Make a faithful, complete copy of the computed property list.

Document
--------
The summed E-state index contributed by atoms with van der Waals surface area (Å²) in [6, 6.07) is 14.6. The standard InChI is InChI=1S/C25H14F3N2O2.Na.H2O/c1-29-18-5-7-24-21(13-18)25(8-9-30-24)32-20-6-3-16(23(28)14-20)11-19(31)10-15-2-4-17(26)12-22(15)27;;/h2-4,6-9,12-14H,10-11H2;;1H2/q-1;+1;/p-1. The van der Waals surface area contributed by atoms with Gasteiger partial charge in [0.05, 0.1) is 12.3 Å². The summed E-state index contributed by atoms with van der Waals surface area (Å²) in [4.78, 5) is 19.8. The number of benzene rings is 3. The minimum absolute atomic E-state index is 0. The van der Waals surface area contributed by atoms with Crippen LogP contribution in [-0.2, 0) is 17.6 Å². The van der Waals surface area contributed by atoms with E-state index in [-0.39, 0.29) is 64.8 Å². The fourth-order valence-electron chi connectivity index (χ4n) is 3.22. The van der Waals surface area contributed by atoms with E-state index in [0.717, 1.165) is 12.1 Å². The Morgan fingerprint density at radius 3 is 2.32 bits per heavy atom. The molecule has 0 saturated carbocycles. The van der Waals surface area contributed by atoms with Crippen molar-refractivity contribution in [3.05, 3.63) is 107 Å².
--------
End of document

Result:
The summed E-state index contributed by atoms with van der Waals surface area (Å²) in [6, 6.07) is 14.6. The standard InChI is InChI=1S/C25H14F3N2O2.Na.H2O/c1-29-18-5-7-24-21(13-18)25(8-9-30-24)32-20-6-3-16(23(28)14-20)11-19(31)10-15-2-4-17(26)12-22(15)27;;/h2-4,6-9,12-14H,10-11H2;;1H2/q-1;+1;/p-1. The van der Waals surface area contributed by atoms with Gasteiger partial charge in [0.05, 0.1) is 12.3 Å². The summed E-state index contributed by atoms with van der Waals surface area (Å²) in [4.78, 5) is 19.8. The number of benzene rings is 3. The minimum absolute atomic E-state index is 0. The van der Waals surface area contributed by atoms with Crippen LogP contribution in [-0.2, 0) is 17.6 Å². The van der Waals surface area contributed by atoms with E-state index in [-0.39, 0.29) is 64.8 Å². The fourth-order valence-electron chi connectivity index (χ4n) is 3.22. The van der Waals surface area contributed by atoms with E-state index in [0.717, 1.165) is 12.1 Å². The Morgan fingerprint density at radius 3 is 2.32 bits per heavy atom. The molecule has 0 saturated carbocycles. The van der Waals surface area contributed by atoms with Crippen molar-refractivity contribution in [3.05, 3.63) is 107 Å².